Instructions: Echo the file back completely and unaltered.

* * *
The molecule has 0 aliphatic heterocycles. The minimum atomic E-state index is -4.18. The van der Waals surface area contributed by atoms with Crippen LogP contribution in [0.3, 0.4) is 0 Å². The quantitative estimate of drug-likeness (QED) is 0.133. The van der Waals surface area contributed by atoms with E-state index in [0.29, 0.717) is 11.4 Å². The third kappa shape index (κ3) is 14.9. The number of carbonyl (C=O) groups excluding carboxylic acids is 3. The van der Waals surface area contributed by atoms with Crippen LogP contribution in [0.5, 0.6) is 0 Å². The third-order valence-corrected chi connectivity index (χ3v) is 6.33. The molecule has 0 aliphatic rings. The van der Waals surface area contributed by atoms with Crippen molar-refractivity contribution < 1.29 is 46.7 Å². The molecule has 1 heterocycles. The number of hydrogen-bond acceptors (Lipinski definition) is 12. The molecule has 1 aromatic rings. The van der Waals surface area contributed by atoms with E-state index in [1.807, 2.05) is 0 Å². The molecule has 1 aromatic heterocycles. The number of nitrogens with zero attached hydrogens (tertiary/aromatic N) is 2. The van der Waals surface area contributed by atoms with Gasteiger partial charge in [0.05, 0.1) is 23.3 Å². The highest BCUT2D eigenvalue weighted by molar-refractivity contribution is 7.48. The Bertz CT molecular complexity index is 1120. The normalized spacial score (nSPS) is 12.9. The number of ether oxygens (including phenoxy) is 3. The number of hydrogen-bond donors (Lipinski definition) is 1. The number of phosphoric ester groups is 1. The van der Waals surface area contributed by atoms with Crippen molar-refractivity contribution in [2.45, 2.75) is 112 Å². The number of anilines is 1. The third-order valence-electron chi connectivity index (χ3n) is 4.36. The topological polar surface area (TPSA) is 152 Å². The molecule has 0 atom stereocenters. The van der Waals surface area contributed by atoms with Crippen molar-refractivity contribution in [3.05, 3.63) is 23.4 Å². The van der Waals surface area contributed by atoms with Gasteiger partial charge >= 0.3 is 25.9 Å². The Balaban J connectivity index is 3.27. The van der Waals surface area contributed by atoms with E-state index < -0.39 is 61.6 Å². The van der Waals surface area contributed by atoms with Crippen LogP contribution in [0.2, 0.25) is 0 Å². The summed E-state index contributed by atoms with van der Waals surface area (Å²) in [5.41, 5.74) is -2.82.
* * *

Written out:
The molecule has 0 aliphatic heterocycles. The minimum atomic E-state index is -4.18. The van der Waals surface area contributed by atoms with Crippen LogP contribution in [0.3, 0.4) is 0 Å². The quantitative estimate of drug-likeness (QED) is 0.133. The van der Waals surface area contributed by atoms with E-state index in [0.29, 0.717) is 11.4 Å². The third kappa shape index (κ3) is 14.9. The number of carbonyl (C=O) groups excluding carboxylic acids is 3. The van der Waals surface area contributed by atoms with Crippen LogP contribution in [0.5, 0.6) is 0 Å². The third-order valence-corrected chi connectivity index (χ3v) is 6.33. The molecule has 0 aliphatic rings. The van der Waals surface area contributed by atoms with Crippen molar-refractivity contribution < 1.29 is 46.7 Å². The molecule has 1 heterocycles. The number of hydrogen-bond acceptors (Lipinski definition) is 12. The molecule has 1 aromatic rings. The van der Waals surface area contributed by atoms with E-state index in [1.807, 2.05) is 0 Å². The molecule has 1 aromatic heterocycles. The number of nitrogens with zero attached hydrogens (tertiary/aromatic N) is 2. The van der Waals surface area contributed by atoms with Gasteiger partial charge in [0.05, 0.1) is 23.3 Å². The highest BCUT2D eigenvalue weighted by molar-refractivity contribution is 7.48. The Bertz CT molecular complexity index is 1120. The normalized spacial score (nSPS) is 12.9. The number of ether oxygens (including phenoxy) is 3. The number of hydrogen-bond donors (Lipinski definition) is 1. The number of phosphoric ester groups is 1. The van der Waals surface area contributed by atoms with Crippen molar-refractivity contribution in [2.45, 2.75) is 112 Å². The number of anilines is 1. The third-order valence-electron chi connectivity index (χ3n) is 4.36. The topological polar surface area (TPSA) is 152 Å². The molecule has 0 atom stereocenters. The van der Waals surface area contributed by atoms with Crippen molar-refractivity contribution in [3.05, 3.63) is 23.4 Å². The van der Waals surface area contributed by atoms with Gasteiger partial charge >= 0.3 is 25.9 Å². The Balaban J connectivity index is 3.27. The van der Waals surface area contributed by atoms with E-state index < -0.39 is 61.6 Å². The van der Waals surface area contributed by atoms with Crippen LogP contribution in [0.2, 0.25) is 0 Å². The summed E-state index contributed by atoms with van der Waals surface area (Å²) in [5.41, 5.74) is -2.82.